I don’t advocate taking drugs from a stranger, but I don’t really regret it. It made for a good story although I really wish I could illustrate with my body how this story goes, but I’ll settle with painting a word picture…
To say that it was just “crowded” or “hot” would surely be a gross understatement and whoever uttered it deserved to be sentenced to jail for outright lying. I stood there, under direct noon sunlight, in front of the Google Play stage waiting for The Givers to come onstage.
It was the second day of Lollapalooza 2012, which meant that my dehydration and exhaustion was compounded that day from the day before. For those of you who have never been, the first day feels like you’re a five-year-old thrown into bootcamp, forced to survive among hundreds of thousands of other people. But it’s worse, because you signed up for it. And, by God, you’re going to enjoy the fuck out of it! You didn’t pay upwards of $200 to have painful, exhausted memories. No, you came here to make a legacy.
Pressed up against the protruding backpack of the behemoth of a man in front of me (there is always that one really huge man in every concert, and he always happens to be standing in front of you), occasionally running my face into it because there are dickwads everywhere trying to push their way to the front even though they didn’t earn the right like I did, standing under the punishing sun.
To my left, another behemoth, smoking what seems to be a pipe-sized joint. To my right, the one friend out of my entire group that I would not have raged with, the one that thought anyone who enjoyed themselves committing sins were bound not to be good people.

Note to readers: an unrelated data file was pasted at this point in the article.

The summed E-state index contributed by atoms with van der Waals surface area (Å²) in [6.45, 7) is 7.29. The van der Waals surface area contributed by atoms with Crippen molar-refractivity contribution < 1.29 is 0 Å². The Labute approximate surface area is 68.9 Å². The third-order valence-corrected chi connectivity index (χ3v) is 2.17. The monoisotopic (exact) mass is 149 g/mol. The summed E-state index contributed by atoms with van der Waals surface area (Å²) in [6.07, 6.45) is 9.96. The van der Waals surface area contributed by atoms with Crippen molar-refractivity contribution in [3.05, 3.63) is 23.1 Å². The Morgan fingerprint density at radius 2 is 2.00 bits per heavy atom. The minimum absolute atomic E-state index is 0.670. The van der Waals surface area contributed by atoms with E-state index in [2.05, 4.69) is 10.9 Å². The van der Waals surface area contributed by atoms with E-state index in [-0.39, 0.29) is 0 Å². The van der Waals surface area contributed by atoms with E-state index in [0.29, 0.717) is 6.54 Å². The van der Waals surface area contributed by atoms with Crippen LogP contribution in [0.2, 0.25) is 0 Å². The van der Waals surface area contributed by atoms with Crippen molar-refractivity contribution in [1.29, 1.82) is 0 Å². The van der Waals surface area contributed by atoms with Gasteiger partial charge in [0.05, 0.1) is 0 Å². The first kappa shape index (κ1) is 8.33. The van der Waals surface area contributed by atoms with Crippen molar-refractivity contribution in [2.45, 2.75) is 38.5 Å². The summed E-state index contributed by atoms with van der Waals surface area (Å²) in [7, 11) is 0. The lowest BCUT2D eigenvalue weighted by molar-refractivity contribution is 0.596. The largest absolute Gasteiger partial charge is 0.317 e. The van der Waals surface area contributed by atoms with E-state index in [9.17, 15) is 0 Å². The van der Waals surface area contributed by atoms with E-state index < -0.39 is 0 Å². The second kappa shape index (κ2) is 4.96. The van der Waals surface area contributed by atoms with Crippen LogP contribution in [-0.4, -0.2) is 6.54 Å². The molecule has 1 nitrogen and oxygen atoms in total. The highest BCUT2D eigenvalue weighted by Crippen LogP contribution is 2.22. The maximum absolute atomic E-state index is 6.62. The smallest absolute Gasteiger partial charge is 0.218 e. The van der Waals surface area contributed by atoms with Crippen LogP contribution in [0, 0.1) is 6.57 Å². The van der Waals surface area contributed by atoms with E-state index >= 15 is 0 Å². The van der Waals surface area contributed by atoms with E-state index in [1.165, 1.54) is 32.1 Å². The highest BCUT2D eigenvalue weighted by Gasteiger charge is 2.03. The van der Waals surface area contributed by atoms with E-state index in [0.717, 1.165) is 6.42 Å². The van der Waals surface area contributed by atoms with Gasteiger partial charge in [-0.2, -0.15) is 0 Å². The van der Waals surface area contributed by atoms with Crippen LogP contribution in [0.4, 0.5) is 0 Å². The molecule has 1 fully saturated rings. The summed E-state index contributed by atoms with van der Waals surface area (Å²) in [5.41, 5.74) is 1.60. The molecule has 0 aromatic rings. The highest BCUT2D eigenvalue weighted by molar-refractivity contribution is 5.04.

It was only noon. There were 30 minutes left until The Givers would make their way onstage. 40, if you count the fact that all performers are divas and that they move for no one.
My friend, who had been complaining about the heat and exhaustion even before entering Lollapalooza on the first day and told me that morning that she had to take Advil for the muscle aches, stood there stoically. She preferred to suffer in silence.
I felt a nudge to my left and glanced down. The smoking behemoth was offering me a hit of his joint. My eyes slid over to my oblivious friend and I shrugged. If you don’t smoke at Lolla, you’re not alive. I took a hit, and it was like riding a—I died coughing. The joint came around one other time, and I sighed regretfully, knowing that two hits were definitely not enough to get me anywhere. Except cottonmouth.
How many more minutes until they came on? Was I supposed to make polite conversation in an attempt to bond with the offerer of ganja? Who else were we supposed to see today? Fun.? God, I can’t wait until tonight, when I see Of Monsters and Men at the House of Blues.
Then it hit me. My eyes suddenly seemed to slow to capture images around me. I smiled, relaxing, knowing that music sounds like Angels’ farts when in this state of mind; happy that I could still feel it. I needed The Givers to come onstage now. And that want abruptly turned into a consuming need.